I took it for a ride and did find that coming off the throttle and rolling to a stop, it held the idle up until I came to a full stop and then it idled down to 1300 rpm. It reminded me that it use to do that when it was new but I guess it disappeared somewhere along the line and I never realized it.
I do need to get a mercury balancer so I can do a proper idle set and balance.
 

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I haven't (knock on wood) experienced this issue, but if there's some concern that it's a lean condition in closed loop, a simple solution might be a FatDuc O2 manipulator.

Although mine was lean (the same as they all are) I wasn't having any stalling issues (with or without the charcoal canister. Note that I pulled mine off and just ran one of the lines between the throttle bodies rather than try and vacuum plug them individually). But with the fatduc at 13.5/1, it's a real peach to ride at part throttle now, regardless of the gear.
 

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I also believe it's an issue of being too lean and not rich at idle. in the winter I noticed my red glowing pipes at idle, and since try not to idle too much. I usually restart after it dies, and it's okay after that.
 

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I live in a hot and humid climate all year round 26C-38C with humidity 35-75%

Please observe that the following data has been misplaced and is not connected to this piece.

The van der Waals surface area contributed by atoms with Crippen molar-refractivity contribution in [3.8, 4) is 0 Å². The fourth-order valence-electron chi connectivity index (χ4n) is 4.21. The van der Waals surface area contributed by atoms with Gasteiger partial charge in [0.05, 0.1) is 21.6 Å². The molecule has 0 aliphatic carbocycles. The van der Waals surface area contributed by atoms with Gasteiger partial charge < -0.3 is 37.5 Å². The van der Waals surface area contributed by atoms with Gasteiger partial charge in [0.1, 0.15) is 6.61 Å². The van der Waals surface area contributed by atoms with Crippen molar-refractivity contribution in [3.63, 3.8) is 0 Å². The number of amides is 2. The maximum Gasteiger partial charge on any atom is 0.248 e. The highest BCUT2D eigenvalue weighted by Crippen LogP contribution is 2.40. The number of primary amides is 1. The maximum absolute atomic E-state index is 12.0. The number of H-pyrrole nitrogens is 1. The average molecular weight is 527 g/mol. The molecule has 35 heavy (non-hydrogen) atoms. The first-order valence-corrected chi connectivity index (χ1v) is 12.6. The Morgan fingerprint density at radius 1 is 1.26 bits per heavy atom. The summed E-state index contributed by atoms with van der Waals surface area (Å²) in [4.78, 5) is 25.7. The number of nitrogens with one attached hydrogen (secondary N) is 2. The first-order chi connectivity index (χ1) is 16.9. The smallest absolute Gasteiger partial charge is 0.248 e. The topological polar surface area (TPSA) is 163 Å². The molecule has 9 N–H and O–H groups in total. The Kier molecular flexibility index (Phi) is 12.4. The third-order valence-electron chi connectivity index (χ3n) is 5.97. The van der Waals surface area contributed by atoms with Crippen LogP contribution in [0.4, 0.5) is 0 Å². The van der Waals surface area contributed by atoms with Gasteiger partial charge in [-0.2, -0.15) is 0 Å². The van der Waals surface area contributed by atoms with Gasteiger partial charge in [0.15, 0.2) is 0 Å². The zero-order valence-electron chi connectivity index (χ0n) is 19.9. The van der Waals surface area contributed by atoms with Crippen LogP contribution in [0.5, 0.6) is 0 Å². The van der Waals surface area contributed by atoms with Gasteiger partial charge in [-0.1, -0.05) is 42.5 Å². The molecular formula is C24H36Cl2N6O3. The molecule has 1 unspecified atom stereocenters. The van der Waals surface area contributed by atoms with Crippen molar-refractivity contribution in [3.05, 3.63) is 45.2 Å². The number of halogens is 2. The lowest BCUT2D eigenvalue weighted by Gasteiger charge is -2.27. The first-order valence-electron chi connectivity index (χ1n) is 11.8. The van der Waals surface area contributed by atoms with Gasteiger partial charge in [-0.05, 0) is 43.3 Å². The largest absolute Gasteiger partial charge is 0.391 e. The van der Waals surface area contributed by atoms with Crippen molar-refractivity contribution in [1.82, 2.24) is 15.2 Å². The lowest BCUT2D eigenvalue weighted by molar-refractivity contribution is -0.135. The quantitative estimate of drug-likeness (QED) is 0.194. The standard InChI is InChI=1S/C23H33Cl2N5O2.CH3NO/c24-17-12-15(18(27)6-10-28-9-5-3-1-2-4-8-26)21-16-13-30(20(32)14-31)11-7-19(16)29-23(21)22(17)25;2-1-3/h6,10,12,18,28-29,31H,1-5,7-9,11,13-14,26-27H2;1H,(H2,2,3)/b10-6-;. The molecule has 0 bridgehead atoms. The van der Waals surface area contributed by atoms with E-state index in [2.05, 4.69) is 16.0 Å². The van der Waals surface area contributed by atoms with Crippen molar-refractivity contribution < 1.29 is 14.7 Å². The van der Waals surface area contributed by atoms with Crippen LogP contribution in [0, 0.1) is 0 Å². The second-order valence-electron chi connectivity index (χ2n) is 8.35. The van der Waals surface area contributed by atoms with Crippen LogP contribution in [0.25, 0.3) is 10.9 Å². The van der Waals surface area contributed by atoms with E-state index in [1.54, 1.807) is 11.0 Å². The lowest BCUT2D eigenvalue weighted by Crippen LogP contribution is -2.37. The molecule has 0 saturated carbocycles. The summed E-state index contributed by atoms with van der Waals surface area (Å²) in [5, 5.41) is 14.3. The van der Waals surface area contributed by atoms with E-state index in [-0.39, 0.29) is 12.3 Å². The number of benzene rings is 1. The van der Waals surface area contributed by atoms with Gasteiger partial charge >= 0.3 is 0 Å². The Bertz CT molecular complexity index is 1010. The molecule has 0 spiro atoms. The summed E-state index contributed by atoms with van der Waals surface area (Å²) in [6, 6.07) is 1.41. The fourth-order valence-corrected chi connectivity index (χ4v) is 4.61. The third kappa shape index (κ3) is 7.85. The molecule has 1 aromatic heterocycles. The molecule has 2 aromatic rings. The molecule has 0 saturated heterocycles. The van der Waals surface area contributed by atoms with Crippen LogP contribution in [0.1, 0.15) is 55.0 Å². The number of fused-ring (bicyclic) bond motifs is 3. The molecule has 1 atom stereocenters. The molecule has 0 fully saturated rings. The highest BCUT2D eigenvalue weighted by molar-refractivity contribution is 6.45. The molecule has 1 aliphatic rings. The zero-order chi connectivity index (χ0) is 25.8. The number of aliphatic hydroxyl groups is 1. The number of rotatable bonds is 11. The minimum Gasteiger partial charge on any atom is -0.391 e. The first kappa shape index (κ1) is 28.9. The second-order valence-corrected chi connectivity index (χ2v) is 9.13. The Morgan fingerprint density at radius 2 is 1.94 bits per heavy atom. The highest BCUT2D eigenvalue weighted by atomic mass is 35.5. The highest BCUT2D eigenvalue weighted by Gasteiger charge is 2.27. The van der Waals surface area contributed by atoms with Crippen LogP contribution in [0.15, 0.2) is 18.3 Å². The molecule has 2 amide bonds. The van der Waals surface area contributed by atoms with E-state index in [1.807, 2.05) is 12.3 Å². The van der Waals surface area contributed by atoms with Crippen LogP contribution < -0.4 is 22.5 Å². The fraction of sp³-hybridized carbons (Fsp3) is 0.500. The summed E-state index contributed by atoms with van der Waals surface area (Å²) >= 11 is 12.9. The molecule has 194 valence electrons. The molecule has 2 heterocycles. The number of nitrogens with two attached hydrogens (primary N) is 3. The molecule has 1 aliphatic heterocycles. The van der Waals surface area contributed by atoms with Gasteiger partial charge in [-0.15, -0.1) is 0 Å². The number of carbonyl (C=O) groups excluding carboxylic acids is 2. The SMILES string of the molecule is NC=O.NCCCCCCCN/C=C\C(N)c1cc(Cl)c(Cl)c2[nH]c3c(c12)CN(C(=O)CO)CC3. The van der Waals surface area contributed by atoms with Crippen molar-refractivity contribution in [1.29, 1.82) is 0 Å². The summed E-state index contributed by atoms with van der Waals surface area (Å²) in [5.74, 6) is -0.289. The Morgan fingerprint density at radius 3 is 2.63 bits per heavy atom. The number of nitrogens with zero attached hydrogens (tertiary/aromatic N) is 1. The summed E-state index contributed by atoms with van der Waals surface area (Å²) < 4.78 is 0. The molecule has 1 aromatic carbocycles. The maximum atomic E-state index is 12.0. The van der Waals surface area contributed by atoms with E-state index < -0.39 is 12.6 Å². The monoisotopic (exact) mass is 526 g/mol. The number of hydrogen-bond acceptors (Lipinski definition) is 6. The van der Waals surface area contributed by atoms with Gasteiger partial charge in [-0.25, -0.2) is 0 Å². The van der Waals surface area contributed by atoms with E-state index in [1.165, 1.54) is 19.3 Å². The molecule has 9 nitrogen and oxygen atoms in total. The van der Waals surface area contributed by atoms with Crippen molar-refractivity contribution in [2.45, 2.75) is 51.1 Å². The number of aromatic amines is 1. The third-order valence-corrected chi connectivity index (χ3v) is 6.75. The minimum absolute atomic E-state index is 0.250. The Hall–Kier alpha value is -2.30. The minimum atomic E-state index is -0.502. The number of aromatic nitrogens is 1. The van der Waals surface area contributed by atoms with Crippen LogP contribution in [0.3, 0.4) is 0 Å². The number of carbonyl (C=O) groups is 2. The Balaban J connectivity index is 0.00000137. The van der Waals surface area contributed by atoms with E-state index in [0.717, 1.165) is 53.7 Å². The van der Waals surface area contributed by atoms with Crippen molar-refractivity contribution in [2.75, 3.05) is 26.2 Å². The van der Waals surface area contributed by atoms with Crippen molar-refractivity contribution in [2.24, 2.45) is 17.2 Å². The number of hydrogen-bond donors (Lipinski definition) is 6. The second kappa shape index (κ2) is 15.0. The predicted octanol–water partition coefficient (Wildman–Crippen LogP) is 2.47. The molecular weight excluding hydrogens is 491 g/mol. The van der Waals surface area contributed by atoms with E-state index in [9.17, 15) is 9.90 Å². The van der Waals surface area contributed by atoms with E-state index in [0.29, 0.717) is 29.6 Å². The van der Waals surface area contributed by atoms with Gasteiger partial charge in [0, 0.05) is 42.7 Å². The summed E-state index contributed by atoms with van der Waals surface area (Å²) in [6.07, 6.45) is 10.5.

Could it be the diff in altitude for those comparing within the US?

I've never had such problems when with stock setup, now I have Zard Penta slipons, removed CAT and DP Racing ECU, DP airbox cover. No problems either.
 

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Discussion Starter · #9 ·
I also believe it's an issue of being too lean and not rich at idle. in the winter I noticed my red glowing pipes at idle, and since try not to idle too much. I usually restart after it dies, and it's okay after that.
Is the cat glowing red also? if so that is an excessive rich mixture.

I do have a fat duc O2, I took it off till I could sort out my current idling problem. I am still working out how to set the fat duc up. I don't quite understand how the "silver dot" is full rich and full clockwise is also full rich and full counter clockwise is full lean.

Riding into work today after resetting things up, the engine ran better than it ever has, no popping, surging or jerky throttle response. I am crossing my fingers that when I leave work today, it starts and idles like it did this morning.
 

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I do have a fat duc O2, I took it off till I could sort out my current idling problem. I am still working out how to set the fat duc up. I don't quite understand how the "silver dot" is full rich and full clockwise is also full rich and full counter clockwise is full lean.
The silver dot should match the full clockwise position: the arrow built
into the white/rotating portion of the trimmer should point at the silver
dot when fully clockwise. In general, the silver dot can be ignored as it
is superfluous, but it can be used as a reminder of which way to turn for
richer Vs. leaner settings.
 

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Is the cat glowing red also? if so that is an excessive rich mixture.

I do have a fat duc O2, I took it off till I could sort out my current idling problem. I am still working out how to set the fat duc up. I don't quite understand how the "silver dot" is full rich and full clockwise is also full rich and full counter clockwise is full lean.